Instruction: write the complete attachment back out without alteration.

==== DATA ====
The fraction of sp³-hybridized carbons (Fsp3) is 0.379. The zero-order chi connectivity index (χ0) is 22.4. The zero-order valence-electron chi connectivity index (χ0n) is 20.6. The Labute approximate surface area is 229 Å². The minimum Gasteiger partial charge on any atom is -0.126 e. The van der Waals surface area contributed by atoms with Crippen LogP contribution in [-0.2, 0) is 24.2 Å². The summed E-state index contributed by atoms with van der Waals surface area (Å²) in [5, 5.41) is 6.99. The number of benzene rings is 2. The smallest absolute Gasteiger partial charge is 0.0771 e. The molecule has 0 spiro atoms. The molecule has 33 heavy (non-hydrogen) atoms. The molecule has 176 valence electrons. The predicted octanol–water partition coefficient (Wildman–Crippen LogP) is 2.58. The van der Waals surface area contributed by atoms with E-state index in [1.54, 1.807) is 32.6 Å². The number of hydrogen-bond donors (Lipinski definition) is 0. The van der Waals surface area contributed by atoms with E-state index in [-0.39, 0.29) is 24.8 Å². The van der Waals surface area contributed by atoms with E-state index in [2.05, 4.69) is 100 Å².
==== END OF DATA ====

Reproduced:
The fraction of sp³-hybridized carbons (Fsp3) is 0.379. The zero-order chi connectivity index (χ0) is 22.4. The zero-order valence-electron chi connectivity index (χ0n) is 20.6. The Labute approximate surface area is 229 Å². The minimum Gasteiger partial charge on any atom is -0.126 e. The van der Waals surface area contributed by atoms with Crippen LogP contribution in [-0.2, 0) is 24.2 Å². The summed E-state index contributed by atoms with van der Waals surface area (Å²) in [5, 5.41) is 6.99. The number of benzene rings is 2. The smallest absolute Gasteiger partial charge is 0.0771 e. The molecule has 0 spiro atoms. The molecule has 33 heavy (non-hydrogen) atoms. The molecule has 176 valence electrons. The predicted octanol–water partition coefficient (Wildman–Crippen LogP) is 2.58. The van der Waals surface area contributed by atoms with E-state index in [1.54, 1.807) is 32.6 Å². The number of hydrogen-bond donors (Lipinski definition) is 0. The van der Waals surface area contributed by atoms with E-state index in [-0.39, 0.29) is 24.8 Å². The van der Waals surface area contributed by atoms with E-state index in [2.05, 4.69) is 100 Å².